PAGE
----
Visitors to the Emerald Isle or even patrons of Irish pubs located outside Ireland may recognize the term “craic.” The word can be confusing to people unfamiliar with Ireland, but upon learning its meaning people tend to embrace it. According to IrishCentral.com, “craic” is an Irish term that refers to the atmosphere and fun on a night out. When someone asks, “How was the craic?”, they’re essentially inquiring if a night out on the town was a good time, and just how good it was. Craic also may be a term for news, gossip, fun, entertainment, and enjoyable conversation. Even social butterflies familiar with craic may be surprised to learn that there are varying degrees of craic.
• Minus craic: This refers to a bad night out.
• Good craic: This refers to a fun night out but not one that was especially memorable.
• Mighty craic: Someone might have done something extraordinary, but this is by no means the most outrageous level of craic.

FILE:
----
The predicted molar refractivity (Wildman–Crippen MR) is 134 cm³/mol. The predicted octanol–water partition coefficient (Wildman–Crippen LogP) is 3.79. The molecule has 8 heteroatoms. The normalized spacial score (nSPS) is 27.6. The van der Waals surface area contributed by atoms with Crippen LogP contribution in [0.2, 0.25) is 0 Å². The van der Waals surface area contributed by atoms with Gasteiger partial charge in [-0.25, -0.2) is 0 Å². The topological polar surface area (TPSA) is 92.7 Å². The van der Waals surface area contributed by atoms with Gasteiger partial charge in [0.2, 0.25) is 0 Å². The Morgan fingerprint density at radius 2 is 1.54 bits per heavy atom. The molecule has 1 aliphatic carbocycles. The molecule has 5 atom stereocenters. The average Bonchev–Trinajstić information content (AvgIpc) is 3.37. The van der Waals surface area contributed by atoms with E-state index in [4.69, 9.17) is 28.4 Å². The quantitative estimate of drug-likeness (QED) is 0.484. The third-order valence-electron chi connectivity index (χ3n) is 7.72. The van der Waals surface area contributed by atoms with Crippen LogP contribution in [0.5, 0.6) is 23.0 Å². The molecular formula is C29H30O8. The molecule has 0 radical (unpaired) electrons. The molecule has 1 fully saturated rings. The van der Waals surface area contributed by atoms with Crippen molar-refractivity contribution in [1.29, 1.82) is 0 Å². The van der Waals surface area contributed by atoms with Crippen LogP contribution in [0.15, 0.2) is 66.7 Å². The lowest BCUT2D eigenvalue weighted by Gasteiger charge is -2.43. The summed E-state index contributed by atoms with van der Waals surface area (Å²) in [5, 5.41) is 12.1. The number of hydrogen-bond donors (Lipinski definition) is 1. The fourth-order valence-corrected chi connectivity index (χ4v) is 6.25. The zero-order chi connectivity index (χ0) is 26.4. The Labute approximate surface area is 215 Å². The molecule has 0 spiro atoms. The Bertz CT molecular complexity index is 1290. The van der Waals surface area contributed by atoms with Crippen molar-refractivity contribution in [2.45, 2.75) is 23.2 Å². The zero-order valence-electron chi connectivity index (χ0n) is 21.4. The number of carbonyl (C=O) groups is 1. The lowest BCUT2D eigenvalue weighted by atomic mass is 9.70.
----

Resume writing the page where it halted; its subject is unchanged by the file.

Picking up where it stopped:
• Savage craic: A night of savage craic might have been dominated by flowing pints, funny jokes and an overall great night out for all involved.
• Deadly craic: Turn savage craic up a notch and you have deadly craic.
• The craic was ninety: A perfect, fun and amazing night was had by all.
Everyone involved will almost certainly remember the night “the craic was ninety” forever. Oddly enough, IrishCentral.com notes that no one remembers just how “ninety” made its way into the phrase, thought it might have had something to do with a Christy Moore song.Of course, as any reveler knows, not all nights out go as planned. When a night out doesn’t go well, it’s safe to say it was ‘minus craic.’
Have a “ninety craic” at one of these hotspots:
a) 37 Main-212 Spring St., Gainesville, GA 30501
b) Branch House Tavern, 5466 McEver Rd. Flowery Branch, GA 30542
c) The Lounge at Scott’s, 131 Bradford St NW, Gainesville, GA 30501
d) Paddy’s Irish Pub, 100 Tour De France Dr, Braselton, GA 30517
e) Shenanigans, 87 North Chestatee Street, Dahlonega, GA 30533